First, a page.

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Financing Your Home

Money Myths

The mantra is “it takes money to make money.” This is mostly hype since it has become cheaper and cheaper to launch a business. For most new businesses, the greatest cost of launching a business is the time of the entrepreneur. Most new businesses can be launched for less than 1,000 pounds in hard costs.
This bears repeating. At present, being an entrepreneur is more about working hard and designing services and products to meet client needs. It is much less about buying assets and slowly making back that investment over time.
What if a new venture is projected to take considerably more money to launch?
When your business is at the nascent idea stage, you need to be careful to understand where your capital is going to come from. If it can all come from your personal savings and you are okay with doing this, you do not necessarily have to be concerned about financing. However, you need to remember that there may be a point where you want your business to expand but do not have the personal or corporate cash hoard to do so.
So you need to ask yourself whether there is financing available. If there is not, you are going to have to adapt to starting out or expanding on a shoestring basis. If there is financing available, you need to begin your preparations to use it as soon as you can even if you do not have any plans on doing so. When you can access financing through selling shares, taking out a loan against an asset you own or even through a higher interest option such as a personal loan or a credit card, you have far more options than if there is no financing available.

Finding Finances

What if a new venture is projected to take considerably more money to launch?
If you cannot launch using just your personal savings, there are several ways to make up the difference between your plan and available funds:
1. Bootstrapping. This means trying to find new ways to spend less money by modifying your plan. This may sound like an obvious suggestion, but many people refuse to shop around for services to find low bids or try to find bargains on required equipment. Buy used and cut expenditures such as fancy offices. 
2. Use resources for the least cash. Many entrepreneurs will try to save money per month by renting with longer leases or through buying assets instead of renting them. This makes very little sense considering that most new ventures fail, and many of the ones that survive dramatically change their business plans. A long-term lease or purchase should be considered after the new venture is proven, not before. Though this will make the venture more expensive initially, it will require less cash dedicated to a longer lease or a purchase.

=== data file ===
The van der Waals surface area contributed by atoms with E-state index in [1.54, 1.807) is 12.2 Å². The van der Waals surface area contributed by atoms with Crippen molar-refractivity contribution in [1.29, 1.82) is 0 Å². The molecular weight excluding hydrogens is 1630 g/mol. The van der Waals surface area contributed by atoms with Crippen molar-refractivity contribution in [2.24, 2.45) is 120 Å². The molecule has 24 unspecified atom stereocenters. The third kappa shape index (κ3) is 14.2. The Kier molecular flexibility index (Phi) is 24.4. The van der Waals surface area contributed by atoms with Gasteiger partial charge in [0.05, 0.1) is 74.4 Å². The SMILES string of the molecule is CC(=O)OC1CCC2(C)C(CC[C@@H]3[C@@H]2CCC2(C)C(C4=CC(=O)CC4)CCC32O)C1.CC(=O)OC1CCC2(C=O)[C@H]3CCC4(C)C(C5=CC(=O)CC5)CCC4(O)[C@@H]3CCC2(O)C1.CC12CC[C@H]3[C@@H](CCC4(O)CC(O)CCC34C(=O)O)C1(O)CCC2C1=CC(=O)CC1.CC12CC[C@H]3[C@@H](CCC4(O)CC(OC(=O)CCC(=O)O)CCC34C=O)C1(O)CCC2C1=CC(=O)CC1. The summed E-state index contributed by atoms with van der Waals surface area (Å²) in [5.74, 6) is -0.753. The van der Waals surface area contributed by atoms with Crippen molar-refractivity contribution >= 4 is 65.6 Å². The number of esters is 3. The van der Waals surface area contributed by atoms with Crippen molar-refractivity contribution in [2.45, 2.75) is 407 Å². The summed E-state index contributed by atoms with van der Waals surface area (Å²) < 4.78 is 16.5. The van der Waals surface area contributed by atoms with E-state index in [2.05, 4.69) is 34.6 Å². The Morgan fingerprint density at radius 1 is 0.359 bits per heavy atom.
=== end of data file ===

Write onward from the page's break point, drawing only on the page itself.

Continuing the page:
3. Investments from the “3 F’s”: friends, family and fools. Many people collect funds for their new ventures from their social networks. This may seem like a good idea, but money can destroy precious relationships in your life. Many of your friends and family members do not understand new ventures and the severe risks they embrace.
If you have a family member or a friend who is an entrepreneur or a venture capitalist or who has worked for multiple startups, then that person may understand what they are getting into. However, nearly everyone you know earns a living through being an employee or is a dependent. These people can be very intelligent or successful and can include doctors, professors, lawyers, accountants, teachers, civil servants, scientists and engineers. Regardless of intelligence, they probably do not understand the harsh reality that most businesses fail. This is a hard lesson, and it is probably best for your relationships to not be the one that teaches them the realities of business risks.
4. Prepayment by customers. Your customers can help fund your business if you have them prepay for products and services. This can be done as a company policy or through crowdfunding websites that allow entrepreneurs to sell products long before delivery.
5. Supplier credit. Many suppliers will allow businesses to pay long after their products have been delivered. This delay in billing is a form of credit and allows a business to operate using less invested money.
6. Crowdfunding. There are many websites which facilitate small equity investments in new ventures. Entrepreneurs can use crowdfunding websites to sell a stake in their companies for money.
7. Angel investors. Angel investors are high net worth individuals who invest directly in new ventures.
8. Venture capitalists (VCs). These are investment professionals who invest other people’s money in different ventures. They tend to demand a lot out of their portfolio companies.
In general, money raised from crowdfunding and angel investors is thought to bring less stress for entrepreneurs than money raised from venture capitalists. Raising money from VCs is considered to be more appropriate for later-stage ventures which are looking to increase scale with large investments that are too large for single angel investors to provide.

The Flip Side of Financing

Entrepreneurs who trade money for ownership in their company are not getting money for free. Startup managers have an ethical obligation, if not a legal obligation, to try to grow the value of their shareholder’s stake in the venture. If nothing else, entrepreneurs could find that disgruntled owners are annoying and bug them with excessive phone calls and legal threats. Moreover, the original owners of the company will see their ownership in the company get diluted when they sell a fraction of their ownership.